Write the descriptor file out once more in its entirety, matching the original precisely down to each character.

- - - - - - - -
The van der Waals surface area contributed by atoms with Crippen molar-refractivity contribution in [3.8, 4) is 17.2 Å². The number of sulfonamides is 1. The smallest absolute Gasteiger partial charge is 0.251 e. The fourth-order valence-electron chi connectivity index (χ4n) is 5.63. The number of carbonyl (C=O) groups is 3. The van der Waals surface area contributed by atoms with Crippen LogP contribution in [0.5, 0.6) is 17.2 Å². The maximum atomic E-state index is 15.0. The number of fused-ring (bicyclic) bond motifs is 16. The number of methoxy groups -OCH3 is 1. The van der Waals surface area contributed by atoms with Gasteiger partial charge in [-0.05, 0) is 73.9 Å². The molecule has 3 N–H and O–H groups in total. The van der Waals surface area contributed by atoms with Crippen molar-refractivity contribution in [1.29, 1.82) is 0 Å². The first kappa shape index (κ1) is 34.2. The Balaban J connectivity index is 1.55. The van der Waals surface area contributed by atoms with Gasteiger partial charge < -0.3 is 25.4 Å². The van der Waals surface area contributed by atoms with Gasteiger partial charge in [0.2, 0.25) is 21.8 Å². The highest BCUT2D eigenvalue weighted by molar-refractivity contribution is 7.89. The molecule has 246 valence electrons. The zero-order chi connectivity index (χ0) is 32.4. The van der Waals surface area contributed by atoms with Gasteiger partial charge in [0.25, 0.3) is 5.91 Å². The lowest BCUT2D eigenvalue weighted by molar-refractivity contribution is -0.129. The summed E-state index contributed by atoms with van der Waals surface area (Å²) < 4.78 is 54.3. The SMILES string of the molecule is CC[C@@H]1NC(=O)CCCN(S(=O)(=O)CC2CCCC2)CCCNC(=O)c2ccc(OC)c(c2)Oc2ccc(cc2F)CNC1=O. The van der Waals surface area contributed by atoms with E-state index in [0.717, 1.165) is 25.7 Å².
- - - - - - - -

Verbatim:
The van der Waals surface area contributed by atoms with Crippen molar-refractivity contribution in [3.8, 4) is 17.2 Å². The number of sulfonamides is 1. The smallest absolute Gasteiger partial charge is 0.251 e. The fourth-order valence-electron chi connectivity index (χ4n) is 5.63. The number of carbonyl (C=O) groups is 3. The van der Waals surface area contributed by atoms with Crippen LogP contribution in [0.5, 0.6) is 17.2 Å². The maximum atomic E-state index is 15.0. The number of fused-ring (bicyclic) bond motifs is 16. The number of methoxy groups -OCH3 is 1. The van der Waals surface area contributed by atoms with Gasteiger partial charge in [-0.05, 0) is 73.9 Å². The molecule has 3 N–H and O–H groups in total. The van der Waals surface area contributed by atoms with Crippen molar-refractivity contribution in [1.29, 1.82) is 0 Å². The first kappa shape index (κ1) is 34.2. The Balaban J connectivity index is 1.55. The van der Waals surface area contributed by atoms with Gasteiger partial charge < -0.3 is 25.4 Å². The van der Waals surface area contributed by atoms with Gasteiger partial charge in [0.2, 0.25) is 21.8 Å². The highest BCUT2D eigenvalue weighted by molar-refractivity contribution is 7.89. The molecule has 246 valence electrons. The zero-order chi connectivity index (χ0) is 32.4. The van der Waals surface area contributed by atoms with Gasteiger partial charge in [0.25, 0.3) is 5.91 Å². The lowest BCUT2D eigenvalue weighted by molar-refractivity contribution is -0.129. The summed E-state index contributed by atoms with van der Waals surface area (Å²) < 4.78 is 54.3. The SMILES string of the molecule is CC[C@@H]1NC(=O)CCCN(S(=O)(=O)CC2CCCC2)CCCNC(=O)c2ccc(OC)c(c2)Oc2ccc(cc2F)CNC1=O. The van der Waals surface area contributed by atoms with E-state index in [0.717, 1.165) is 25.7 Å².